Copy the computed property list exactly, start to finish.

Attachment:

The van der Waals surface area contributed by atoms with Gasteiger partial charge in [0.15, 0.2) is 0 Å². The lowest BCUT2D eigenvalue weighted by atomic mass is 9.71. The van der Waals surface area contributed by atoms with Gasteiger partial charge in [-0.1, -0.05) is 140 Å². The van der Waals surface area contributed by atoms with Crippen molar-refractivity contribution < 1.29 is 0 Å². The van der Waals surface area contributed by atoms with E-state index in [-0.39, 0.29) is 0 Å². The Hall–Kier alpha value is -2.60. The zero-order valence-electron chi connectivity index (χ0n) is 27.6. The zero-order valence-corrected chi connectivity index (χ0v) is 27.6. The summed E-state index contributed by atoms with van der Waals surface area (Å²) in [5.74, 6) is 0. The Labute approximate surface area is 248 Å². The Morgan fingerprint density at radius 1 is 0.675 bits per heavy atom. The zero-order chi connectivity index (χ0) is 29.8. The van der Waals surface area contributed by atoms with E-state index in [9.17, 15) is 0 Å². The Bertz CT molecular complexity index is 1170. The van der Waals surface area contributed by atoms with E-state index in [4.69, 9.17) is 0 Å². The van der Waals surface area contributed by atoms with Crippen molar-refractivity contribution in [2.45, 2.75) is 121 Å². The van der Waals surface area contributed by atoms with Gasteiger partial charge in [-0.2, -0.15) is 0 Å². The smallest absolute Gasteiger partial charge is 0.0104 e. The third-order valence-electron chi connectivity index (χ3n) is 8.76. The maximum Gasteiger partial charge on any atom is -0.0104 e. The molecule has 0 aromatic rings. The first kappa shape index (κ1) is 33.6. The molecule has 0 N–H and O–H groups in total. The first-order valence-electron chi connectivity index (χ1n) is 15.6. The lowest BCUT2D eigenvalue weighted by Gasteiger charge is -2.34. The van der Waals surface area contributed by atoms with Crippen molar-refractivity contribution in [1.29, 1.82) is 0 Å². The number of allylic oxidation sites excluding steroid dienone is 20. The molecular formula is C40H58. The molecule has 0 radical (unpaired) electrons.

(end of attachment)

The van der Waals surface area contributed by atoms with Gasteiger partial charge in [0.15, 0.2) is 0 Å². The lowest BCUT2D eigenvalue weighted by atomic mass is 9.71. The van der Waals surface area contributed by atoms with Gasteiger partial charge in [-0.1, -0.05) is 140 Å². The van der Waals surface area contributed by atoms with Crippen molar-refractivity contribution < 1.29 is 0 Å². The van der Waals surface area contributed by atoms with E-state index in [-0.39, 0.29) is 0 Å². The Hall–Kier alpha value is -2.60. The zero-order valence-electron chi connectivity index (χ0n) is 27.6. The zero-order valence-corrected chi connectivity index (χ0v) is 27.6. The summed E-state index contributed by atoms with van der Waals surface area (Å²) in [5.74, 6) is 0. The Labute approximate surface area is 248 Å². The Morgan fingerprint density at radius 1 is 0.675 bits per heavy atom. The zero-order chi connectivity index (χ0) is 29.8. The van der Waals surface area contributed by atoms with E-state index in [9.17, 15) is 0 Å². The Bertz CT molecular complexity index is 1170. The van der Waals surface area contributed by atoms with E-state index in [4.69, 9.17) is 0 Å². The van der Waals surface area contributed by atoms with Crippen molar-refractivity contribution in [2.45, 2.75) is 121 Å². The van der Waals surface area contributed by atoms with Gasteiger partial charge in [-0.2, -0.15) is 0 Å². The smallest absolute Gasteiger partial charge is 0.0104 e. The third-order valence-electron chi connectivity index (χ3n) is 8.76. The maximum Gasteiger partial charge on any atom is -0.0104 e. The molecule has 0 aromatic rings. The first kappa shape index (κ1) is 33.6. The molecule has 0 N–H and O–H groups in total. The first-order valence-electron chi connectivity index (χ1n) is 15.6. The lowest BCUT2D eigenvalue weighted by Gasteiger charge is -2.34. The van der Waals surface area contributed by atoms with Crippen molar-refractivity contribution in [1.29, 1.82) is 0 Å². The number of allylic oxidation sites excluding steroid dienone is 20. The molecular formula is C40H58. The molecule has 0 radical (unpaired) electrons.